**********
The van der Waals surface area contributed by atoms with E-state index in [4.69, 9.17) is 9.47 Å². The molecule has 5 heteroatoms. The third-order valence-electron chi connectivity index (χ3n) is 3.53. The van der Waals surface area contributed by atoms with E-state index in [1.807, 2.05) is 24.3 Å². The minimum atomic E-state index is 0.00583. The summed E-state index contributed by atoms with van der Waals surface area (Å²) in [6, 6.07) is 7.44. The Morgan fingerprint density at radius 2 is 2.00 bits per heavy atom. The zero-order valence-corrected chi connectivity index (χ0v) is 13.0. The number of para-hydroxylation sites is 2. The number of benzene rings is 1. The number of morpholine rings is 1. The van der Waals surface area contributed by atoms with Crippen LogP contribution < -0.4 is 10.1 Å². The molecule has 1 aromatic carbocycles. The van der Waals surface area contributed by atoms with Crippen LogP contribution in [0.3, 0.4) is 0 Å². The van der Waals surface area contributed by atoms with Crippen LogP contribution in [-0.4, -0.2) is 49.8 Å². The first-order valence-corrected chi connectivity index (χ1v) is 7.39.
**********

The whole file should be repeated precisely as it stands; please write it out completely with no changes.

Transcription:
The van der Waals surface area contributed by atoms with E-state index in [4.69, 9.17) is 9.47 Å². The molecule has 5 heteroatoms. The third-order valence-electron chi connectivity index (χ3n) is 3.53. The van der Waals surface area contributed by atoms with E-state index in [1.807, 2.05) is 24.3 Å². The minimum atomic E-state index is 0.00583. The summed E-state index contributed by atoms with van der Waals surface area (Å²) in [6, 6.07) is 7.44. The Morgan fingerprint density at radius 2 is 2.00 bits per heavy atom. The zero-order valence-corrected chi connectivity index (χ0v) is 13.0. The number of para-hydroxylation sites is 2. The number of benzene rings is 1. The number of morpholine rings is 1. The van der Waals surface area contributed by atoms with Crippen LogP contribution < -0.4 is 10.1 Å². The molecule has 1 aromatic carbocycles. The van der Waals surface area contributed by atoms with Crippen LogP contribution in [0.3, 0.4) is 0 Å². The van der Waals surface area contributed by atoms with Crippen LogP contribution in [-0.4, -0.2) is 49.8 Å². The first-order valence-corrected chi connectivity index (χ1v) is 7.39.